I’ve noticed a troubling and confusing theme in and about Google’s new OS, Honeycomb. It seems everyone thinks it’s great, but there’s an anti-Xoom, anti-Honeycomb meme that keeps appearing about the lack of Honeycomb-specific apps in the Marketplace.
This is what’s called a “Straw man” argument. Rather than argue Honeycomb on its actual merits, pros and cons, they’re trotting out something that sounds awful (Honeycomb has very few apps) and using it as a distraction. Now, I can’t comment too deeply on Honeycomb, but I’ve played around with Android on a tablet with a rooted NOOKcolor, and I can tell you the Android experience on a tablet is NOT limited to a handful of apps.
For starters, almost every one of the 100,000+ apps in the Android marketplace runs perfectly fine at tablet size. This isn’t like the iPad, where many apps ran in a small mode or stretched out mode until they were updated. I have yet to encounter one app under the NOOKcolor’s stock Eclair that doesn’t run in full-screen mode. Everything looks great, even games like Angry Birds. So just because only a handful of apps are labeled for Honeycomb doesn’t mean there are only 16 apps available for the whole tablet!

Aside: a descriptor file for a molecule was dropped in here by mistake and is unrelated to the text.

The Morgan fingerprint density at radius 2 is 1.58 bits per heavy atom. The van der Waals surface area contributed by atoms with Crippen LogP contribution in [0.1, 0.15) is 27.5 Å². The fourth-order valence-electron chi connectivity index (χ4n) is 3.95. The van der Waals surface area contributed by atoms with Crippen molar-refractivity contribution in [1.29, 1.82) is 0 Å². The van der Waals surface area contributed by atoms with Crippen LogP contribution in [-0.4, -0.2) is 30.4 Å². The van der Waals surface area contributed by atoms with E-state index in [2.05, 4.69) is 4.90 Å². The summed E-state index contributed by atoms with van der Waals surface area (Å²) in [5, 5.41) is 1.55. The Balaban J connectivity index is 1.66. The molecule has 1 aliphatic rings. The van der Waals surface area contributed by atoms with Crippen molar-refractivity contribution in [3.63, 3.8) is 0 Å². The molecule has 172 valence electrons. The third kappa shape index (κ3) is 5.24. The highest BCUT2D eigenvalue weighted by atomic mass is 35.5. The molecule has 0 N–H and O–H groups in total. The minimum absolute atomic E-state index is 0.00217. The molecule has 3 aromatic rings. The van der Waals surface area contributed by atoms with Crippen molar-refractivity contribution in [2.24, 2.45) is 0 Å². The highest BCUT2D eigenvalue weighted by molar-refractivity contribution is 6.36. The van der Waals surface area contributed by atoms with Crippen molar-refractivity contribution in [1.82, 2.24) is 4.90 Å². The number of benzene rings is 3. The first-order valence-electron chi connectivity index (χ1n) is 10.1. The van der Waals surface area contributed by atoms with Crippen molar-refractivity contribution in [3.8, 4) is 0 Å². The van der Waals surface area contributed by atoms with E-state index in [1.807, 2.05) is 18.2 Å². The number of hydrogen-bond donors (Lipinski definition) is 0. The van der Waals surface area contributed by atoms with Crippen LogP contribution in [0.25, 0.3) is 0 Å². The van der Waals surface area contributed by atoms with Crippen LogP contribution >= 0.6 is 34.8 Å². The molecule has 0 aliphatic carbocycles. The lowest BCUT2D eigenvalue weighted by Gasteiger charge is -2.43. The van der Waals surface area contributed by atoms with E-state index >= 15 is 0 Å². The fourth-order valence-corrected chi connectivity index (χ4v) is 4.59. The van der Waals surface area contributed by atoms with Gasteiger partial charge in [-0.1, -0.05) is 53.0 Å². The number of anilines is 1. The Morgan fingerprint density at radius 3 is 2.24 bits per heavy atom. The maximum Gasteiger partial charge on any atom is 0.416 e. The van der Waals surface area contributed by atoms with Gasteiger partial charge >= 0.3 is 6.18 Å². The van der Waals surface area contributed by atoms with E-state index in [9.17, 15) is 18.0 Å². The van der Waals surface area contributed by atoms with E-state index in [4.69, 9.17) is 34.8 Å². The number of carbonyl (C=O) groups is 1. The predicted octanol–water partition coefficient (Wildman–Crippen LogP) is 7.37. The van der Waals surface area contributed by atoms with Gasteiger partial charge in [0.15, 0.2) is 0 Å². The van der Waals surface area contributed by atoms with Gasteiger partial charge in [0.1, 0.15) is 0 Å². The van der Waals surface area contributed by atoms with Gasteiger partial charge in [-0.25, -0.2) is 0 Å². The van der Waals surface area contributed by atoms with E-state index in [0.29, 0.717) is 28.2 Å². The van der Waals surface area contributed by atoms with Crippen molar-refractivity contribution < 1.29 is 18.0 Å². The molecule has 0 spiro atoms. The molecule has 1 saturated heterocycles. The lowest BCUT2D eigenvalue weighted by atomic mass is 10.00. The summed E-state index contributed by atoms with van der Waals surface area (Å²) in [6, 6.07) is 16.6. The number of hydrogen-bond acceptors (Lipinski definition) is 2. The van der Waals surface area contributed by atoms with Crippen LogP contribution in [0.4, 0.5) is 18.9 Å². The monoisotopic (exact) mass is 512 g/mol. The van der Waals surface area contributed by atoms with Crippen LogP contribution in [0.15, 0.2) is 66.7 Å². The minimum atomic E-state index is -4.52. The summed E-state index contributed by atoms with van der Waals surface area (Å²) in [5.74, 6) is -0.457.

Second, what apps matter on a tablet? I think it’s safe to say web, mail, Facebook, Twitter, news, eBooks, and games probably dominate the list. Of these, Honeycomb has a great stock browser, a better mail experience, Facebook for Android should look great on it, Twitter should run fine (and Twidroyd looks awesome with its dual pane view), the Wall Street Journal, the New York Times and CNN all have apps for tablets, and Google Reader works great as well. Plus Angry Birds, Farm Tower, and all sorts of other games have run perfectly on the NOOKcolor and presumably do on the Xoom as well. Essentially, between the new tablet-ized apps and the existing Android ones, there’s plenty of ways to take advantage of an Android tablet, so complaining about the 16 labeled “tablet” is more than a bit misleading.
Finally, imagine the internet outcry if a huge swath of apps were Honeycomb-only. The websites promoting “Android OS Fragmentation” charts would collapse under the strain of it all! It would be a fragmentation apocalypse!
Admittedly I’m a big Android fan. I take it to be a positive sign that the biggest knock anyone can make against the Xoom and Honeycomb is this strawman approach, then that speaks volumes. But it’s a frustrating criticism since it’s so vague, and it undercuts the overwhelming number of apps already in the Android market ready to go!